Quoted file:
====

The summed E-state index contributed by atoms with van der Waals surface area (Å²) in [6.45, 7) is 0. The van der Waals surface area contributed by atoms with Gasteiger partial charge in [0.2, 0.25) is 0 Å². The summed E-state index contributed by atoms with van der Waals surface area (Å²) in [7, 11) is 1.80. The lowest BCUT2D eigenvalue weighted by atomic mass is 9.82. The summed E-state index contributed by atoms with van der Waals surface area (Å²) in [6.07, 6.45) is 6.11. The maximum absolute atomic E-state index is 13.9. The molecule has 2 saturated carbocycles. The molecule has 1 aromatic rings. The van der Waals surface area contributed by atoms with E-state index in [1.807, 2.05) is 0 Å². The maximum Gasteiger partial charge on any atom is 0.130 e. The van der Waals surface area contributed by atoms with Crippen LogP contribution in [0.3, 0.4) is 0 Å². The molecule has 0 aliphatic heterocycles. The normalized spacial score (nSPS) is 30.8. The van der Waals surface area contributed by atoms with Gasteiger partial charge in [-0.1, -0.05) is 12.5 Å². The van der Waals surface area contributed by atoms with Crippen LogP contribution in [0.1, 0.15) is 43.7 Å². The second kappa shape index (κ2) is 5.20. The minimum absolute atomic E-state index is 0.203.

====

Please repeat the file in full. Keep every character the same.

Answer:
The summed E-state index contributed by atoms with van der Waals surface area (Å²) in [6.45, 7) is 0. The van der Waals surface area contributed by atoms with Gasteiger partial charge in [0.2, 0.25) is 0 Å². The summed E-state index contributed by atoms with van der Waals surface area (Å²) in [7, 11) is 1.80. The lowest BCUT2D eigenvalue weighted by atomic mass is 9.82. The summed E-state index contributed by atoms with van der Waals surface area (Å²) in [6.07, 6.45) is 6.11. The maximum absolute atomic E-state index is 13.9. The molecule has 2 saturated carbocycles. The molecule has 1 aromatic rings. The van der Waals surface area contributed by atoms with E-state index in [1.807, 2.05) is 0 Å². The maximum Gasteiger partial charge on any atom is 0.130 e. The van der Waals surface area contributed by atoms with Crippen LogP contribution in [0.3, 0.4) is 0 Å². The molecule has 0 aliphatic heterocycles. The normalized spacial score (nSPS) is 30.8. The van der Waals surface area contributed by atoms with Gasteiger partial charge in [-0.1, -0.05) is 12.5 Å². The van der Waals surface area contributed by atoms with Crippen LogP contribution in [0.1, 0.15) is 43.7 Å². The second kappa shape index (κ2) is 5.20. The minimum absolute atomic E-state index is 0.203.